What is a Ranch Steak?
Ranch steak is the name given to the center cut steak from a boneless chuck shoulder, which is typically cut between 0.5 inch (1.3 cm) to 1 inch (2.5 cm) thick, weighing 10 ounces (283.5 grams) or less, with the excess fat trimmed away. This cut of meat may also be called a boneless chuck shoulder steak, a shoulder petite, or a shoulder center steak, though the name "ranch steak" is commonly applied at butcher shops and grocery stores.
It is a flavorful cut of meat, and although it tends to be tough, it can be prepared to a nice tenderness. The steak comes from the cut of meat at the shoulders, above the brisket and just in front of the rib. In some instances, such as when buying flash frozen steaks from mail order or fundraising suppliers, other cuts of beef may be inappropriately dubbed a ranch steak, but supermarkets typically sell the genuine cut.
As with other cuts of meat, dry cooking a ranch steak can result in dryness and toughness. It is best prepared braised or grilled, but can also be broiled. Overcooking should be avoided, as it will only accentuate the meat’s toughness. The steak should be marinated prior to cooking for best results and cooked to medium, or 140° to 150°F (60° to 65°C).
Ranch steak that is cut thin can also be prepared fried, as a country fried steak or with eggs. Recipes for thicker cuts often call for preparation in a slow cooker, and this yields a result similar to a shoulder cut roast.
Although not as common as other cuts of steak, such as the sirloin, T-bone, and fillet, there are restaurants that serve the ranch steak. It is a decent choice for those who like the flavor of steak, but do not like to eat the fat trim. For preparation at home, cooks should simply ask a butcher or supermarket meat counter for this specific cut of the desired thickness. Shoppers should try to get cuts that are between 0.5 and 0.75 inch (1.9 cm) thick for easier cooking.
This is a very beefy cut that comes from the shoulder. Ranch steaks are typically between 7 and 10 ounces and may be cut thin or thick.
The thin cuts work well seared and served with eggs or on bread. The thicker cuts should be pan seared in a screaming hot skillet or grilled to no more than medium. You may also try the thicker cuts braised or in your crock pot as part of a stew.
Ranch steaks have become my go-to steak at home, but some may find the depth of the beefy flavor too much for them.
Does anyone know about how much protein is in a ranch steak by chance?
I've found that ranch steak is a good one for a steak and seafood dish. The slightly tougher cut of steak contrasts well with the usually softer seafood. Besides, ranch steaks usually have a lot of flavor, which is good when you're making it in conjunction with shellfish or lobster.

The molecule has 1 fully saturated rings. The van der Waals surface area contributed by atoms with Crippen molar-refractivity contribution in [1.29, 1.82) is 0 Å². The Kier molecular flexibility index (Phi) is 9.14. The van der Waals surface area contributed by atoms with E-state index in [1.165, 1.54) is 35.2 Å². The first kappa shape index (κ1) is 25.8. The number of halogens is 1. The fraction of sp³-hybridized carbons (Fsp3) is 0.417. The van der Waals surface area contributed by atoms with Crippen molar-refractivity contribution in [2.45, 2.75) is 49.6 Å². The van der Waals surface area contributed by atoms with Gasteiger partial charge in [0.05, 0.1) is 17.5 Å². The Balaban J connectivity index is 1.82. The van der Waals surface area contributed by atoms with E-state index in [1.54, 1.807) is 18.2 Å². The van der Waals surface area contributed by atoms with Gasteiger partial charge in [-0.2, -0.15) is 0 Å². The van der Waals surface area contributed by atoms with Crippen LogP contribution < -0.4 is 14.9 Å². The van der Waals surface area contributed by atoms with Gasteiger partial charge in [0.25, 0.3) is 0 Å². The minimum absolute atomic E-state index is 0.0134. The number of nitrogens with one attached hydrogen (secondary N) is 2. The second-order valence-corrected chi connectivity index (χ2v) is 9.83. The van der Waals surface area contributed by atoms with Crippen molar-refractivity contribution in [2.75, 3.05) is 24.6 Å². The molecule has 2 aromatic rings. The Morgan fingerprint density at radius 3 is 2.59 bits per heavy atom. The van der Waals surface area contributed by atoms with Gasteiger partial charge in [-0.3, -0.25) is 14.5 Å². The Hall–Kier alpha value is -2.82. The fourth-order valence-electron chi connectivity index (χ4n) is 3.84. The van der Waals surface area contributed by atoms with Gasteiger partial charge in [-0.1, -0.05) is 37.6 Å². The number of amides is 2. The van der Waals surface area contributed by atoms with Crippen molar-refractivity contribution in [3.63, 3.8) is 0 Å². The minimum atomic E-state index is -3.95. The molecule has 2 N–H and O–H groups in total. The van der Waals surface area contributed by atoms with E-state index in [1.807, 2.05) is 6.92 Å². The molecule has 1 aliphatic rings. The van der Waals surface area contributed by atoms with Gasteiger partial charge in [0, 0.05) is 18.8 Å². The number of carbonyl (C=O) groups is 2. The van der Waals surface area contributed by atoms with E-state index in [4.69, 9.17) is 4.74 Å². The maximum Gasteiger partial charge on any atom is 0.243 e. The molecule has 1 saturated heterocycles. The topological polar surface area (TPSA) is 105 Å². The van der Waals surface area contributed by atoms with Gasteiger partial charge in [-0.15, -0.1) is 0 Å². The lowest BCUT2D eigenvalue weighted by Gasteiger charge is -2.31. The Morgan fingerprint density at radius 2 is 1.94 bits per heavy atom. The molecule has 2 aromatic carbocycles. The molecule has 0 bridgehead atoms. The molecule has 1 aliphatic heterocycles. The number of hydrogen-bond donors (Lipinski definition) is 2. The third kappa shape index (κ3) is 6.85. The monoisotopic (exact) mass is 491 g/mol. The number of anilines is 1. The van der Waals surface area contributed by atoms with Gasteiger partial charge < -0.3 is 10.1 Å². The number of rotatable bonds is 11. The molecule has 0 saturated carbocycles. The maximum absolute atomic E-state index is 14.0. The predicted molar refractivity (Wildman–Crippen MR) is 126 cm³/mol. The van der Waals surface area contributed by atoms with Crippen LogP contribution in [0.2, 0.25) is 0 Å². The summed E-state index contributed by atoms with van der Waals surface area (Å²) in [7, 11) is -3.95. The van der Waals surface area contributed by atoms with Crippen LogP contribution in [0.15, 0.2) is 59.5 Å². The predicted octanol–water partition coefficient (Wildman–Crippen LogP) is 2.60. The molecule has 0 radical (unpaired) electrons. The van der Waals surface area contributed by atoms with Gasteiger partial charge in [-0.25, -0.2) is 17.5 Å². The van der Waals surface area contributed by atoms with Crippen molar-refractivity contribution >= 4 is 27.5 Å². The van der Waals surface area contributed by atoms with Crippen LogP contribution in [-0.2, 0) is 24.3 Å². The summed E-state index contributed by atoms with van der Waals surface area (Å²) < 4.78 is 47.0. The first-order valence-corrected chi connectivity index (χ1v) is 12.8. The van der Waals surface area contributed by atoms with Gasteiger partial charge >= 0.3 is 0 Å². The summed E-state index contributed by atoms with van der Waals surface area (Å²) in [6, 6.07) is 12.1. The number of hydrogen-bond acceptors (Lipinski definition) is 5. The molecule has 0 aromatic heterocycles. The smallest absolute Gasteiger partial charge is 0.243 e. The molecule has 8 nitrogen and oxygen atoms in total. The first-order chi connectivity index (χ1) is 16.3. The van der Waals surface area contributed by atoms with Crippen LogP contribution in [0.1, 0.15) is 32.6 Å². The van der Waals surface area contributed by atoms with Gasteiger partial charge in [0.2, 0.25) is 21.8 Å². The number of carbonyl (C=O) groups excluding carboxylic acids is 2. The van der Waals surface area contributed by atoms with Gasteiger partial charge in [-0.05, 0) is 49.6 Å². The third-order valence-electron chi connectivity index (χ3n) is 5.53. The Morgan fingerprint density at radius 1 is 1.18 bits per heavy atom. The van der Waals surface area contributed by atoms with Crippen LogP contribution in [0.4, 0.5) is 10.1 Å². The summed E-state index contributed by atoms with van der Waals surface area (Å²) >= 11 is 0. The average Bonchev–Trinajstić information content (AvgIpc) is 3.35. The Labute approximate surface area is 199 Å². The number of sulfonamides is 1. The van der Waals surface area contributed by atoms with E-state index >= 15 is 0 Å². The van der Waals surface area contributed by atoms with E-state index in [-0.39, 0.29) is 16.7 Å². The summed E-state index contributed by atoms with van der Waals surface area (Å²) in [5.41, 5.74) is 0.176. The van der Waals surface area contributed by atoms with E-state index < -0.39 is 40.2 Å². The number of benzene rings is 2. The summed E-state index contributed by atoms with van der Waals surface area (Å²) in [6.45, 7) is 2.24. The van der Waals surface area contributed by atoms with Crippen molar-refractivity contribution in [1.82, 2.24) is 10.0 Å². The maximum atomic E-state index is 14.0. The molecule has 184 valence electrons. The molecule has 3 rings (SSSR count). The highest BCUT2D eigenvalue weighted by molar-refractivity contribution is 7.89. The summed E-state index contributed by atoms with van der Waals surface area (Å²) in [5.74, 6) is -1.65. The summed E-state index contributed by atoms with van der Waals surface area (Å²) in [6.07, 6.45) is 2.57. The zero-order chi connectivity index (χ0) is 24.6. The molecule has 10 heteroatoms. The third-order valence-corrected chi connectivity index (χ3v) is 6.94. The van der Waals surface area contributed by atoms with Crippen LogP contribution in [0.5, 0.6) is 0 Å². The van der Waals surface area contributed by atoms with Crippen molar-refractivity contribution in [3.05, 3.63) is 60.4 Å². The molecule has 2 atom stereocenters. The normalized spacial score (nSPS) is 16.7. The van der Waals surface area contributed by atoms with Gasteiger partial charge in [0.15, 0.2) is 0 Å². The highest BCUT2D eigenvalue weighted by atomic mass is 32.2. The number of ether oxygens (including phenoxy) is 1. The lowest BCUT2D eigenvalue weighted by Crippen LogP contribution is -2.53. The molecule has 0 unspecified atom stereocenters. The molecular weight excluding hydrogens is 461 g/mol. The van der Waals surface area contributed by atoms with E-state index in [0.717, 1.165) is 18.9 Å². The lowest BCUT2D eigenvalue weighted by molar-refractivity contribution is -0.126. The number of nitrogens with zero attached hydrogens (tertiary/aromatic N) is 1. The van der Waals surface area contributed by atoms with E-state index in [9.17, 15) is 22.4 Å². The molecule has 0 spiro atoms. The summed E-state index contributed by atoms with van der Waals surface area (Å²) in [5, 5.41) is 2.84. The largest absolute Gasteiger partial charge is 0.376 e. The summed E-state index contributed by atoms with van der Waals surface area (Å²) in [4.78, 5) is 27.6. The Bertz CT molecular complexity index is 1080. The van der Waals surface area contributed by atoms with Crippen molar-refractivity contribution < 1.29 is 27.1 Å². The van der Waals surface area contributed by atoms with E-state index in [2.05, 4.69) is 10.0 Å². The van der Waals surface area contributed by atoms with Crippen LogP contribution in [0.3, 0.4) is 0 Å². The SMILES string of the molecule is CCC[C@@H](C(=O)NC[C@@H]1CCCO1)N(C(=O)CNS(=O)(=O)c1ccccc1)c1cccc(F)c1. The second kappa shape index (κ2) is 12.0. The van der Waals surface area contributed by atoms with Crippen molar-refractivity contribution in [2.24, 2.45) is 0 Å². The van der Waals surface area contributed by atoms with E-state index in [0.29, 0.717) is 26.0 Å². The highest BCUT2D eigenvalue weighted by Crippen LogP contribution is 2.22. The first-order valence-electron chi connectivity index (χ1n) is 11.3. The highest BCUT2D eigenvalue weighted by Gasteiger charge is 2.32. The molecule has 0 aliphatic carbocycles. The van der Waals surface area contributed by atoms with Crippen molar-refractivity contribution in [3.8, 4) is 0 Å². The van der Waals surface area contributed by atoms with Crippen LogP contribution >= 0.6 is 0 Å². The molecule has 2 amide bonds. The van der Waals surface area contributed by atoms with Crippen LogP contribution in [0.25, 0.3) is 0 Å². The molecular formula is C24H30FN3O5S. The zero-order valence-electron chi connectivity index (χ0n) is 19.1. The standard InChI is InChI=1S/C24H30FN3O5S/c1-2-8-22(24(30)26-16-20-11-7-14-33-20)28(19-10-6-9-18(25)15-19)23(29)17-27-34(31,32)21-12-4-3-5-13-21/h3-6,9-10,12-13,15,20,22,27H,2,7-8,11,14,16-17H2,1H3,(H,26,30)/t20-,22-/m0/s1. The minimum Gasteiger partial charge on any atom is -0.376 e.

I have also found that grilling a ranch steak is the best thing you can do with it.
However, if you don't have a grill, then you can also try cooking it in a skillet. The skillet has to be really, really hot before you even put it on there though, so let you pan get hot enough to liquefy butter as soon as you drop it in the pan.
What I do if I'm stuck without a grill is to heat up a cast-iron skillet, drop in a knob of butter after it gets hot, then put the steak on. You do have to turn it about once every thirty seconds to a minute, and keep turning until it's to your taste.
A good benchmark is about 5 minutes, which will make it about halfway done, or "medium".
Again though, that charcoal smell that you get off the grill is much, much better for ranch steaks.
Is a ranch house steak the same as a porterhouse steak or a cowboy cut? They all seem vaguely cowboy-related to me, and I wasn't sure what exactly the difference was. Can anybody clue me in?
Ranch steaks are best cooked on the outdoor grill, either charcoal or gas. I have had great success without marinating. The secret is high heat... get your grill up as hot as possible and flip the steak a lot. Put the steaks on the grill for about two minutes then flip over and leave for another 2 minutes. Repeat this process for 8-10 minutes, for medium rare to medium. Don't go much past medium rare though because the steaks really start to dry out at medium. Also make sure to leave the excess fat on the outside of the steak - this helps keep the steak from drying out. You can always trim the fat off after you cook it and before you eat it. Use salt, pepper, onion powder (not onion salt) and garlic powder (not garlic salt).
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